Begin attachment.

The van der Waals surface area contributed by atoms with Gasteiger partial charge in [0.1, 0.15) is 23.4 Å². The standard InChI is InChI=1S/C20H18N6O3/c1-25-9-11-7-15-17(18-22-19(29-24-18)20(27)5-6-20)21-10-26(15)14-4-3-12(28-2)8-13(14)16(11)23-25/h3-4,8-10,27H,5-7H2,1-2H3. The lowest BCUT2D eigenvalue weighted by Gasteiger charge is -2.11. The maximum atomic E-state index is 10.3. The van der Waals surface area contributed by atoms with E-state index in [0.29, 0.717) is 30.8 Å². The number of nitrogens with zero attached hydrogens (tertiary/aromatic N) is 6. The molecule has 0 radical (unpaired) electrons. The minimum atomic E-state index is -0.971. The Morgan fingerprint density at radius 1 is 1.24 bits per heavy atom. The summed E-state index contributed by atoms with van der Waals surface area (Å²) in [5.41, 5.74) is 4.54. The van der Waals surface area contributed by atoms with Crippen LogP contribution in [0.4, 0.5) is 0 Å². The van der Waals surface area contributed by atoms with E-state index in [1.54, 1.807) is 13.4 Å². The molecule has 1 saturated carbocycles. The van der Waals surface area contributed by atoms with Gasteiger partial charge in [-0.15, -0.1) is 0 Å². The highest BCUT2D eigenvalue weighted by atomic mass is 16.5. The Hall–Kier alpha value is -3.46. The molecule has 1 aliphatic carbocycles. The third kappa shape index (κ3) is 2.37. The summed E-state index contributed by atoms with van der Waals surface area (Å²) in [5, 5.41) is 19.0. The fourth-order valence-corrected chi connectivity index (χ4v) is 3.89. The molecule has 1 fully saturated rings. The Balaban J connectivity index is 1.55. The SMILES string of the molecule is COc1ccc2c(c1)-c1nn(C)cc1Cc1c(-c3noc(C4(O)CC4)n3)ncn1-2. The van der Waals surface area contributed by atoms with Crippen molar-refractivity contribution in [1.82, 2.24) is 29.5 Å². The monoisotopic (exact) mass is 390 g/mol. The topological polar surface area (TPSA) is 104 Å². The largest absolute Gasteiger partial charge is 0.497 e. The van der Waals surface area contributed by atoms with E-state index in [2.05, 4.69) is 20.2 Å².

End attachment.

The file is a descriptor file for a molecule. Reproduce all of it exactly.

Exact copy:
The van der Waals surface area contributed by atoms with Gasteiger partial charge in [0.1, 0.15) is 23.4 Å². The standard InChI is InChI=1S/C20H18N6O3/c1-25-9-11-7-15-17(18-22-19(29-24-18)20(27)5-6-20)21-10-26(15)14-4-3-12(28-2)8-13(14)16(11)23-25/h3-4,8-10,27H,5-7H2,1-2H3. The lowest BCUT2D eigenvalue weighted by Gasteiger charge is -2.11. The maximum atomic E-state index is 10.3. The van der Waals surface area contributed by atoms with E-state index in [0.29, 0.717) is 30.8 Å². The number of nitrogens with zero attached hydrogens (tertiary/aromatic N) is 6. The molecule has 0 radical (unpaired) electrons. The minimum atomic E-state index is -0.971. The Morgan fingerprint density at radius 1 is 1.24 bits per heavy atom. The summed E-state index contributed by atoms with van der Waals surface area (Å²) in [5.41, 5.74) is 4.54. The van der Waals surface area contributed by atoms with Crippen LogP contribution in [0.4, 0.5) is 0 Å². The van der Waals surface area contributed by atoms with E-state index in [1.54, 1.807) is 13.4 Å². The molecule has 1 saturated carbocycles. The van der Waals surface area contributed by atoms with Gasteiger partial charge in [-0.15, -0.1) is 0 Å². The highest BCUT2D eigenvalue weighted by atomic mass is 16.5. The Hall–Kier alpha value is -3.46. The molecule has 1 aliphatic carbocycles. The third kappa shape index (κ3) is 2.37. The summed E-state index contributed by atoms with van der Waals surface area (Å²) in [5, 5.41) is 19.0. The fourth-order valence-corrected chi connectivity index (χ4v) is 3.89. The molecule has 1 fully saturated rings. The Balaban J connectivity index is 1.55. The SMILES string of the molecule is COc1ccc2c(c1)-c1nn(C)cc1Cc1c(-c3noc(C4(O)CC4)n3)ncn1-2. The van der Waals surface area contributed by atoms with Crippen molar-refractivity contribution in [1.82, 2.24) is 29.5 Å². The monoisotopic (exact) mass is 390 g/mol. The topological polar surface area (TPSA) is 104 Å². The largest absolute Gasteiger partial charge is 0.497 e. The van der Waals surface area contributed by atoms with E-state index in [2.05, 4.69) is 20.2 Å².